by Aditi Mishra : Are you a fan of glitter, or how about cosmetics?
The glimmer or radiant shimmer? How about a minty fresh toothpaste with crystals promising a pearly smile, or the paint of your SUV?
Mica is the magic ingredient behind all of these.
It is an element indispensable for modern life. It is present in electronics, in insulation, paints and yes even in our toothpaste and cosmetic highlighters.
But what most of us are blissfully unaware of is that most of the world’s mica comes from India. A 2016 Reuter’s investigation shows that it is mined by children.
Children, as young as five, climb into abandoned and often dingy, dark and obviously dangerous mines, and come out caked with shimmery dust with mica ores on their head. Most of these mines are illegal because of environmental regulations, are unregulated and operate dangerously.
But what is Mica? Mineral mica is a naturally occurring inorganic silicate mineral. The natural mica that is used in everyday products is just a substrate a starting point to be coated with titanium dioxide, iron oxide or another metal oxide so that shimmer can be produced by the phenomenon of interference.
When white light hits the pigment at boundary layers, such as between air and mineral, white light is broken up and divided into its components – the colors of the rainbow. Depending on the angle at which the light hits the boundary layer, some light is reflected from the surface, white some other reflects from the inter coated boundaries and some penetrates through, giving a transparent and pearl like effect. Of the reflected rays the light waves interfere with each other intensifying or diminishing light waves of certain colours based on the thickness of the coating on the silicate layer. Because the thickness of the layer determines light waves of which colour (which is a function of frequency) cancel each other out and which light waves add up and intensify.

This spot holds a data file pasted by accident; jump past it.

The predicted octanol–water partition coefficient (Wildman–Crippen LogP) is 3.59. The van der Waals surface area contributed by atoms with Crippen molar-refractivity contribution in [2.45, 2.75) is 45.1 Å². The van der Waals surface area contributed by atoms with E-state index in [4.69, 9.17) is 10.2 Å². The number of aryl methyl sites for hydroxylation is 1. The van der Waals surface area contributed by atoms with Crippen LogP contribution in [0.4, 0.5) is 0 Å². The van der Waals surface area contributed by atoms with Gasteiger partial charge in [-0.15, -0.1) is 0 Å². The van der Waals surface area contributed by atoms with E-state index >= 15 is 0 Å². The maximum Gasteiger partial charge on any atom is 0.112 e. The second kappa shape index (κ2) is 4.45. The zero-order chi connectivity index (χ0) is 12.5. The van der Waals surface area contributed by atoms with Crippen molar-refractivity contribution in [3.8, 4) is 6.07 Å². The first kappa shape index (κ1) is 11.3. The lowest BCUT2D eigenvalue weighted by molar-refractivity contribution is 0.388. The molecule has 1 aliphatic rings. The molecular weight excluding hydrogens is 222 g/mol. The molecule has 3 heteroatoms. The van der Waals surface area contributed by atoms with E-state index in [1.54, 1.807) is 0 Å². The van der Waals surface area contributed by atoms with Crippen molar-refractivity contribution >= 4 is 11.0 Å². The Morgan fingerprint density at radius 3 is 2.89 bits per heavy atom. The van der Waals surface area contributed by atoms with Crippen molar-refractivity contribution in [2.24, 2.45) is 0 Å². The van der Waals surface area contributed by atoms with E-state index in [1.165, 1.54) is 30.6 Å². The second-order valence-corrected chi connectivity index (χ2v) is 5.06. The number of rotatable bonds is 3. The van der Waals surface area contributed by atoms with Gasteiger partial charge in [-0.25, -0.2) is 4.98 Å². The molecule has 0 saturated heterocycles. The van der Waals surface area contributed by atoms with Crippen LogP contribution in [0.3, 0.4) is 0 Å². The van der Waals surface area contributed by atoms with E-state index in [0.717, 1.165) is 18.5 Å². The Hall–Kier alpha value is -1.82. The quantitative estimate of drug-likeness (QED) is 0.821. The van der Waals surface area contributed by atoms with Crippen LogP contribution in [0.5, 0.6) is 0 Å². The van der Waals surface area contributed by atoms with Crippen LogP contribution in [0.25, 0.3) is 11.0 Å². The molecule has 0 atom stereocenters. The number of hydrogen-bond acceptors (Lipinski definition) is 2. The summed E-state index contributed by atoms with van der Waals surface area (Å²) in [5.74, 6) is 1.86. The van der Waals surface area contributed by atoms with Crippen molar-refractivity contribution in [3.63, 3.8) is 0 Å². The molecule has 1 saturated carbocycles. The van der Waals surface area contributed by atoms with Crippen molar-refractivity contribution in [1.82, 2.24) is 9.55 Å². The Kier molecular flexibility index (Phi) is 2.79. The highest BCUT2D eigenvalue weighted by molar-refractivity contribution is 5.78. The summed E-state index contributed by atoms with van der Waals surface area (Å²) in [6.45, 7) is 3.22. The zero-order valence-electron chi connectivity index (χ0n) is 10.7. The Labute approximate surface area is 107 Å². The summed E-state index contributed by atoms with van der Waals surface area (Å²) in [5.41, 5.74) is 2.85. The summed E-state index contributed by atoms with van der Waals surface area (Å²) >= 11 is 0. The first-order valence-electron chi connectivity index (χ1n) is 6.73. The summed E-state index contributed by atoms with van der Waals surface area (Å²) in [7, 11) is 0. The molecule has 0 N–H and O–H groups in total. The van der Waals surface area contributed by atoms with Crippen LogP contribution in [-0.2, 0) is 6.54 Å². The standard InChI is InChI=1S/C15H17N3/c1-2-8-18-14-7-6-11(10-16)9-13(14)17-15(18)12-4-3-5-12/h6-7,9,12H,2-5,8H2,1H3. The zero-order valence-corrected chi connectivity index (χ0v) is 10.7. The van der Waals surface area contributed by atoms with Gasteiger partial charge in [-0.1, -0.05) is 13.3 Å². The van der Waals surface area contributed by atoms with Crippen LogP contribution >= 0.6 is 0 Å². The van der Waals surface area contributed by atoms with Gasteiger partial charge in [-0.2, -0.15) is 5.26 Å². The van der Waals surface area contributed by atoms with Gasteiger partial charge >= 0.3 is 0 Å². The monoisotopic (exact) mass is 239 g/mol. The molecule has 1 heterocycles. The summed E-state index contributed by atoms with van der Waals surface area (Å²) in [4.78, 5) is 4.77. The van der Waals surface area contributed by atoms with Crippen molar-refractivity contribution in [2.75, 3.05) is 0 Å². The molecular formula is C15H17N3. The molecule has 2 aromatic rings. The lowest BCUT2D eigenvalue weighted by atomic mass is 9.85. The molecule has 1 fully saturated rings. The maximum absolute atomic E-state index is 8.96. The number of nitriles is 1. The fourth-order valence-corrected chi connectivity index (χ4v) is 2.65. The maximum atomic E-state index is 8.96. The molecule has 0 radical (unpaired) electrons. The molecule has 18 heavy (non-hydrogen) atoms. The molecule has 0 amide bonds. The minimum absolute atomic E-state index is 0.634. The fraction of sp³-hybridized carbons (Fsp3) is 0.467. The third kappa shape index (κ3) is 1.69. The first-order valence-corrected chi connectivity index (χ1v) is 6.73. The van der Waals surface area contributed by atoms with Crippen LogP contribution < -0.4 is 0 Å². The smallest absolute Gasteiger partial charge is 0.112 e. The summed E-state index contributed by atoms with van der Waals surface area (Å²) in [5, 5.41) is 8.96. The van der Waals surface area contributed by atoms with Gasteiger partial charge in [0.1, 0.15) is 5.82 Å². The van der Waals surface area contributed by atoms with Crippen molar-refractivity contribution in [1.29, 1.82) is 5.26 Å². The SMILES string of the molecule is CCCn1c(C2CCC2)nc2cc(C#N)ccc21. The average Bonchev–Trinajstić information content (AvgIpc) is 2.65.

As one can see the silicate mineral is just a platform that allows for light waves to interfere. Hence there are synthetic substitutes for it.
Some cosmetic companies like lush have vowed to use these alternative synthetic micas. But synthetic Mica is expensive and almost omnipresent. Even 2 years after embarking on this mission, Lush is struggling to remove natural Mica from its supply chains.
Because Mica that is used as a direct ingredient is just one part of the problem. Mica is all around us. It is entrenched in other complex mixtures used to make colour pigments and lustres.
While this effort is undoubtedly noble, it is not a sustainable solution. Every rupee taken away from the natural mica supply chain would push the poor families mining this material further into poverty.
Another tactic has been to invest in child friendly villages. Which basically aims to take the children out of mines and to put the children back into schools.
Several cosmetic companies like Estée Lauder, L’Oréal and Yves Rocher are involved in this arm instead. While a lot of improvement has taken place with 400 such villages to show for.
Child labour free Mica is far from a reality.
Ultimately a strictly regulated mica mining industry is the answer. Companies like L’Oréal, and Merck are committed to sourcing Mica only from legal mines.
And it would take a government with conscience to solve this issue.
However, till then while Mica remains a part of our life, the real possibility of being trapped under mines, broken bones, respiratory disorders and even death is a part of life for these child miners.
While solving such a big systemic flaw is beyond most of us, what we buy is very much within our power. Are you willing to shell out a little more and buy from Manufacturers that commit to ethical practices?
The question is how far will you go for that cheap inexpensive shimmer? Will the perfect highlight make up for the fact that we all have blood on our hands?
Beauty companies and the struggle to source child labour-free mica. Thu 28 Jul 2016, The Guardian.
Blood Mica: Key findings of investigation into child deaths in India’s illegal mica mines. AUGUST 3, 2016, Reuters.